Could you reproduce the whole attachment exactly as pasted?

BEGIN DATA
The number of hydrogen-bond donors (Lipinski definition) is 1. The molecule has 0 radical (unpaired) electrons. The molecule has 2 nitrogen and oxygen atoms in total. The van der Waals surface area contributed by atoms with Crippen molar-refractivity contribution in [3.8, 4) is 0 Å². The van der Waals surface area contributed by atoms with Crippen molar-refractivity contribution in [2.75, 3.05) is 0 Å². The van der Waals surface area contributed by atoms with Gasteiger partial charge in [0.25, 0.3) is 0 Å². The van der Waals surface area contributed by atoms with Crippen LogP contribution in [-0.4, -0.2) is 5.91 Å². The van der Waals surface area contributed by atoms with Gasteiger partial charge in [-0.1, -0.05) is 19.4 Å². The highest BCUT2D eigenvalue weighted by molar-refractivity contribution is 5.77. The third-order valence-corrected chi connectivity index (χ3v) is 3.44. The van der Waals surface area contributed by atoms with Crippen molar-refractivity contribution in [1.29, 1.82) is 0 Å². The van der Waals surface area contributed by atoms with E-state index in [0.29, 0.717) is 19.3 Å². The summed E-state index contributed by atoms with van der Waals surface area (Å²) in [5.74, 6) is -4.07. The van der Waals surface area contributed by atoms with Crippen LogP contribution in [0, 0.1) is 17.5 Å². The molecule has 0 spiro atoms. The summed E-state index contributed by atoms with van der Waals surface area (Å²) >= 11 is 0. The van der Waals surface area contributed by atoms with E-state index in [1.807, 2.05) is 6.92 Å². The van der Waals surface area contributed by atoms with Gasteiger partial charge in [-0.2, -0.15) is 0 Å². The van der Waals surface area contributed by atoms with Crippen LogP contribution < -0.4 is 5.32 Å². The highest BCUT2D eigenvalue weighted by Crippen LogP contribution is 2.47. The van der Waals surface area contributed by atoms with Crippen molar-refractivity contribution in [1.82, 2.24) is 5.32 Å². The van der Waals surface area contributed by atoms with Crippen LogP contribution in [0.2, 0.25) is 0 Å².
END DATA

The number of hydrogen-bond donors (Lipinski definition) is 1. The molecule has 0 radical (unpaired) electrons. The molecule has 2 nitrogen and oxygen atoms in total. The van der Waals surface area contributed by atoms with Crippen molar-refractivity contribution in [3.8, 4) is 0 Å². The van der Waals surface area contributed by atoms with Crippen molar-refractivity contribution in [2.75, 3.05) is 0 Å². The van der Waals surface area contributed by atoms with Gasteiger partial charge in [0.25, 0.3) is 0 Å². The van der Waals surface area contributed by atoms with Crippen LogP contribution in [-0.4, -0.2) is 5.91 Å². The van der Waals surface area contributed by atoms with Gasteiger partial charge in [-0.1, -0.05) is 19.4 Å². The highest BCUT2D eigenvalue weighted by molar-refractivity contribution is 5.77. The third-order valence-corrected chi connectivity index (χ3v) is 3.44. The van der Waals surface area contributed by atoms with Crippen molar-refractivity contribution in [1.29, 1.82) is 0 Å². The van der Waals surface area contributed by atoms with E-state index in [0.29, 0.717) is 19.3 Å². The summed E-state index contributed by atoms with van der Waals surface area (Å²) in [5.74, 6) is -4.07. The van der Waals surface area contributed by atoms with Crippen LogP contribution in [0, 0.1) is 17.5 Å². The molecule has 0 spiro atoms. The summed E-state index contributed by atoms with van der Waals surface area (Å²) >= 11 is 0. The van der Waals surface area contributed by atoms with E-state index in [1.807, 2.05) is 6.92 Å². The van der Waals surface area contributed by atoms with Gasteiger partial charge in [-0.2, -0.15) is 0 Å². The van der Waals surface area contributed by atoms with Crippen LogP contribution < -0.4 is 5.32 Å². The highest BCUT2D eigenvalue weighted by Crippen LogP contribution is 2.47. The van der Waals surface area contributed by atoms with Crippen molar-refractivity contribution in [1.82, 2.24) is 5.32 Å². The van der Waals surface area contributed by atoms with Crippen LogP contribution in [0.2, 0.25) is 0 Å².